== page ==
All these titles not only confused the international community but also confused the people of Kashmir; and seriously harmed the independence movement. To the ordinary people of Kashmir their struggle was related to their inalienable right of self –determination, and for their honour and dignity; but there are those with power and interest who claim that they are ‘fighting Pakistan’s war’, and that they are ‘Pakistan’s unpaid soldiers’.

Both India and Pakistan have their own ‘unpaid soldiers’, and these ‘unpaid soldiers’ , who receive with both hands and at times get more than the generals in uniform, have stabbed the Kashmiri cause. It is because of ‘deeds’ of these ‘unpaid soldiers’ that India and Pakistan have managed to keep the status –quo in Kashmir where ordinary people are suffering and these ‘unpaid soldiers’ are living lives like ‘Princes’.

It is the ordinary people who thought that the struggle was for their independence and suffered, and continue to suffer, whereas ‘unpaid soldiers’ on the both sides of the forcibly imposed LOC are living luxurious lives. They have big mansions to live in, expensive cars to drive, money to spend and ready available audience to listen to their sermons about the struggle and sacrifices that struggle demands; whereas their own children are studying in universities, and in some cases abroad.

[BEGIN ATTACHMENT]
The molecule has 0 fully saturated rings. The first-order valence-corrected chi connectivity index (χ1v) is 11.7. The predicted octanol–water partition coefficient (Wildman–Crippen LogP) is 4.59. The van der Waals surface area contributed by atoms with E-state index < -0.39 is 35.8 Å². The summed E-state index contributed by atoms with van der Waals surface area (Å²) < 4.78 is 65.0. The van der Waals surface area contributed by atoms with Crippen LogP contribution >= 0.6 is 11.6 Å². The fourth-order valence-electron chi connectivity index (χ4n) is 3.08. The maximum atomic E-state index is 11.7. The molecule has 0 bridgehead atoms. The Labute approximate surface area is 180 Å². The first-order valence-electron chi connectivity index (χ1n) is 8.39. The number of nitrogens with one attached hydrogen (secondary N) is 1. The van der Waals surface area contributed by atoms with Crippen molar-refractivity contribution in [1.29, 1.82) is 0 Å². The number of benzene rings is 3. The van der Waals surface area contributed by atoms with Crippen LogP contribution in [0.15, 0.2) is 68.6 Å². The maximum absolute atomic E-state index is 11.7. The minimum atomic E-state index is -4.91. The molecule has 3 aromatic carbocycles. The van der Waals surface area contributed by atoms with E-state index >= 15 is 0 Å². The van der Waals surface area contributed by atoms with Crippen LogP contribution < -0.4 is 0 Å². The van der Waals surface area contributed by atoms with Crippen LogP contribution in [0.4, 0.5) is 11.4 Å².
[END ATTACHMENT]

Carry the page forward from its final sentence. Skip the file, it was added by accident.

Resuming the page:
Coming back to the issue of war, both countries fight diplomatic and economic wars at different levels and at different places, and this war has no borders and every international forum is a battleground. At times Kashmir is also subject of their debates and ‘verbal fights’, but as said earlier, it is the local situation or ground reality which determines what weapons are to be used in the war, and unlike the war on Line Of Control, in this war no guns are used because the ground situation does not allow that.

As far as ‘win’ in the present situation is concerned one has to look at the aims of this ‘near war situation’ and army build up. Long before the 11 September, India claimed that Pakistan was responsible for the situation in Kashmir and that Pakistan must stop helping and supporting Jihadi groups. This was termed as a ‘proxy war’ and ‘cross border terrorism’, and India declared that until and unless Pakistan stops this, there could be no dialogue with Pakistan.